Reccared's successes were not limited to the sphere of religion. He built on his father's policy of bringing the nobility to heel and asserting royal authority over point, he uncovered a conspiracy against him led by a leading noble. The rebel was captured and forced to endure the decalvatio (which was either the shaving of his head or scalping; the meaning is uncertain), had his right hand chopped off, and was led through Toledo on a donkey to send a warning to other possible rebels. The king also maintained good relations with the papacy and generally prospered in the international arena, especially in his dealings with the Merovingian Franks. His father had arranged a marriage for him with Rigund, the daughter of Chilperic I. But Chilperic's death ended the possibility of the marriage, and the revolt and death of Hermenegild further complicated relations with the Merovingians. Despite concerns over the fate of Hermenegild's wife and the enmity of Guntram, the most important Merovingian king of the day, Reccared arranged to marry a Merovingian princess. The marriage in fact failed to take place, and Reccared married a Visigothic woman, Baddo. Nevertheless, his ability to arrange the marriage in the first place demonstrates his stature in Merovingian eyes. Moreover, although Guntram approved the marriage, he later attacked Visigothic territory but was easily defeated by Reccared.
   Reccared also furthered his father's policy of enhancing the stature of Visigothic kingship, elevating it to almost imperial rank. Indeed, he clearly ruled as an emperor in his kingdom, as had Leovigild. Reccared also organized larger administrative units in the kingdom as subdivisions of an empire. His relationship with the church in Spain also resembled that of a Roman emperor with the church in the empire. Building upon the precedents of his father, Reccared left an important legacy to the Visigothic kingdom in Spain, a legacy that survived the murder of his son and successor, Liuva II, and the end of the dynasty in 603.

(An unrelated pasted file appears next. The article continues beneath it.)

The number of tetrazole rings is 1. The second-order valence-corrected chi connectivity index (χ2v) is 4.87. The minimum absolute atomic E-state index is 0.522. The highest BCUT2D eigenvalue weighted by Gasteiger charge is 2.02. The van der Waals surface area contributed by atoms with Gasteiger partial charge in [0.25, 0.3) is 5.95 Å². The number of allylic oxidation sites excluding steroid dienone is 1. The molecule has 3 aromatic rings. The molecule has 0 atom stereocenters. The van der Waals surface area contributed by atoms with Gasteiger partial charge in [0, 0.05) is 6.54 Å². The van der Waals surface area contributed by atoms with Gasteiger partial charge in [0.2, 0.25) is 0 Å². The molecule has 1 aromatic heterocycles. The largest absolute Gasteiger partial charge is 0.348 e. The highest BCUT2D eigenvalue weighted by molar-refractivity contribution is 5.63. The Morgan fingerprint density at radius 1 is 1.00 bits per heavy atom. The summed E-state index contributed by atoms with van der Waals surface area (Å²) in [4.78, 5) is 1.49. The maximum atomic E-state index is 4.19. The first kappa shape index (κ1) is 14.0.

See also
 ♦ Bury, John B. History of the Later Roman Empire: From the Death of Theodosius I to the Death of Justinian. 2 vols. 1923. Reprint, New York: Dover, 1959.
 ♦ Collins, Roger. Early Medieval Spain: Unity in Diversity, 400-1000. London: Longman, 1983.
 ♦ Gregory of Tours. History of the Franks. Trans. Lewis Thorpe. Harmondsworth, UK: Penguin, 1974.
 ♦ Heather, Peter. The Goths. Oxford: Blackwell, 1996.
 ♦ Isidore of Seville. Isidore of Seville's History of the Goths, Vandals, and Suevi. 2d rev. ed. Trans. Guido Donini and Gordon B. Ford. Leiden: Brill, 1970.
 ♦ Thompson, E. A. The Goths in Spain. Oxford: Clarendon, 1969.
 ♦ Wolfram, Herwig. History of the Goths. Trans. Thomas J. Dunlap. Berkeley: University of California Press, 1988.
 ♦ ---. The Roman Empire and Its Germanic Peoples. Trans. Thomas J. Dunlap. Berkeley: University of California Press, 1997.

Encyclopedia of Barbarian Europe. 2014.